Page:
APS News

Back Page: Moving Physics Courses Online on Short Notice

March 24, 2020 | Chandralekha Singh

Note: This Back Page article will appear in the April issue of APS News.

In the midst of the COVID-19 pandemic, many physics instructors have suddenly found themselves in an unprecedented situation: their institutions are immediately transitioning to a completely online format. Here are some strategies and resources that can help you and your colleagues in such a situation. Keep in mind that being compassionate and providing maximum flexibility to students is critical, particularly because they did not sign up for an online course and many of them may not have necessary resources, e.g., access to a computer with reliable internet connection or a quiet room at home or required time due to being sick or caring for a sick family member in order to complete all of the requirements of your online course. Everyone is anxious and trying to do their very best, so whatever you and your students can accomplish is good. Communicating frequently and clearly with students is key.

There are many online resources, for example, Linda Strubbe and Sam McKagan’s excellent crowd-sourced resources on PhysPort [1], that can be invaluable so you should definitely go over it in its entirety. Below, I summarize seven things to keep in mind while preparing for and executing your online physics courses, including labs:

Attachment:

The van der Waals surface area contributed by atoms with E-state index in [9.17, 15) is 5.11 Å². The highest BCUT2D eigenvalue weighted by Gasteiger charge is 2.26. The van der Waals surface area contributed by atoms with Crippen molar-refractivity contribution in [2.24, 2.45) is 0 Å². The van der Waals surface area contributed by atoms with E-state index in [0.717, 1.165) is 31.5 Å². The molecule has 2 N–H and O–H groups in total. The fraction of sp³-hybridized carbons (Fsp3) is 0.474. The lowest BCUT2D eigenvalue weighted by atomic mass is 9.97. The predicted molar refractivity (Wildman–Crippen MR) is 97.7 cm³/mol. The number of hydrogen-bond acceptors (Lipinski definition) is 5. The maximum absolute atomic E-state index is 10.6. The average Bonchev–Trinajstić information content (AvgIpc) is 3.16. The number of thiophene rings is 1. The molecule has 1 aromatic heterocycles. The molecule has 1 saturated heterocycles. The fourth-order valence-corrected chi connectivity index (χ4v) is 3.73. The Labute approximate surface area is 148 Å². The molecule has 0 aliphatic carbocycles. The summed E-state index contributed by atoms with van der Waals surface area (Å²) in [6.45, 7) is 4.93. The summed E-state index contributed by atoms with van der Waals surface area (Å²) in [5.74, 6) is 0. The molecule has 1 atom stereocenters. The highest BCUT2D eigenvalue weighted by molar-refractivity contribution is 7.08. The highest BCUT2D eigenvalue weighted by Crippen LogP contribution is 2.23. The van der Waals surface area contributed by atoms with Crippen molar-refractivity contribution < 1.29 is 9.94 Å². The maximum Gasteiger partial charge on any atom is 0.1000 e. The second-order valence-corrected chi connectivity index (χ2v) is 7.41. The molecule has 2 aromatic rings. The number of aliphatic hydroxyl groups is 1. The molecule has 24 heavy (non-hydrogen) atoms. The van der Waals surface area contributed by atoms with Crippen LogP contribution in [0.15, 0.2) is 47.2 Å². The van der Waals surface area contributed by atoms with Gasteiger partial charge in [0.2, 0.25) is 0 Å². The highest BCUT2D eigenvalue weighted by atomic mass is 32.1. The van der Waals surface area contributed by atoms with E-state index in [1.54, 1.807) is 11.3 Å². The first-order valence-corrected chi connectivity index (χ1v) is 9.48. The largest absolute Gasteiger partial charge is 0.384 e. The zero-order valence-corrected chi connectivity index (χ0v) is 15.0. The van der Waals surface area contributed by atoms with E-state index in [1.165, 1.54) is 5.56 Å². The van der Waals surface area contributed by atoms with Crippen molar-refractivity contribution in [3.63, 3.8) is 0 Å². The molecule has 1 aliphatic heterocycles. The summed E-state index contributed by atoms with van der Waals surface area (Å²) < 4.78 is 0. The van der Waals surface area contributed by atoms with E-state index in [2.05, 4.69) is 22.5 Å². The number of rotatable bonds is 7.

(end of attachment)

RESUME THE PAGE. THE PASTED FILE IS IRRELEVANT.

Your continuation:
online learning image

  1. Keep the focus on the learning goals and objectives of your course. For example, if your big picture goals are to help students learn to think like a physicist and help them become independent learners and excellent problem solvers, think carefully about strategies for how your online course will accomplish that [2-3]. Reduce the overall content coverage and instead focus on effective approaches to engaging students and assessing their learning.
  2. For lecture-based courses, decide whether it is better to deliver your lectures synchronously or asynchronously. Synchronous approach involves streaming your lectures live to students, e.g., via Zoom, BlueJeans, Skype or other platforms, and interacting with students as you would do in a brick and mortar classroom. You can record the streamed lecture for students who could not join the live streaming. While the synchronous format allows interactivity, not requiring real-time attendance and posting recorded videos of live streamed sessions is critical for those students who do not have the resources or means to connect live.
  3. Consider establishing virtual office hours and have them at different times of the day so that students in different time zones can connect with you. These live one-on-one or few-on-one sessions will give your students an opportunity to ask questions after they have had time to reflect on the material and work on homework. A discussion board, e.g., Blackboard or Canvas, where students and you can discuss what students are finding challenging and there is a record of those discussions for all students can be invaluable. Also, using low-bandwidth methods like chat apps may be particularly helpful for students whose internet connections do not reliably support video.